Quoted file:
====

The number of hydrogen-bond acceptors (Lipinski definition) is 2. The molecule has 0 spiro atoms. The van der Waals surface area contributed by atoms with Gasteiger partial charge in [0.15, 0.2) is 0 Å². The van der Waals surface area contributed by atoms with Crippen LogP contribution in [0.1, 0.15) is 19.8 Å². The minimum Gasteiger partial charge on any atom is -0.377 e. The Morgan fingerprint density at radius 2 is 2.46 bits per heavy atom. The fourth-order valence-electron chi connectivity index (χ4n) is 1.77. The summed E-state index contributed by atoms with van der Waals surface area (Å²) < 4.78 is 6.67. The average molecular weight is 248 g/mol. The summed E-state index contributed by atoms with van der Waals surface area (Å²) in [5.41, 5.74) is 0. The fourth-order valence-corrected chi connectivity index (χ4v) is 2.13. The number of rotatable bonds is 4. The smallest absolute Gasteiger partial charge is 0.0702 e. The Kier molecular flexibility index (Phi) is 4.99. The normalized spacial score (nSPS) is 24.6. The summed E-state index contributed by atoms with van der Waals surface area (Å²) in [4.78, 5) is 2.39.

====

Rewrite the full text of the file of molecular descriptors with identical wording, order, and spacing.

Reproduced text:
The number of hydrogen-bond acceptors (Lipinski definition) is 2. The molecule has 0 spiro atoms. The van der Waals surface area contributed by atoms with Gasteiger partial charge in [0.15, 0.2) is 0 Å². The van der Waals surface area contributed by atoms with Crippen LogP contribution in [0.1, 0.15) is 19.8 Å². The minimum Gasteiger partial charge on any atom is -0.377 e. The Morgan fingerprint density at radius 2 is 2.46 bits per heavy atom. The fourth-order valence-electron chi connectivity index (χ4n) is 1.77. The summed E-state index contributed by atoms with van der Waals surface area (Å²) < 4.78 is 6.67. The average molecular weight is 248 g/mol. The summed E-state index contributed by atoms with van der Waals surface area (Å²) in [5.41, 5.74) is 0. The fourth-order valence-corrected chi connectivity index (χ4v) is 2.13. The number of rotatable bonds is 4. The smallest absolute Gasteiger partial charge is 0.0702 e. The Kier molecular flexibility index (Phi) is 4.99. The normalized spacial score (nSPS) is 24.6. The summed E-state index contributed by atoms with van der Waals surface area (Å²) in [4.78, 5) is 2.39.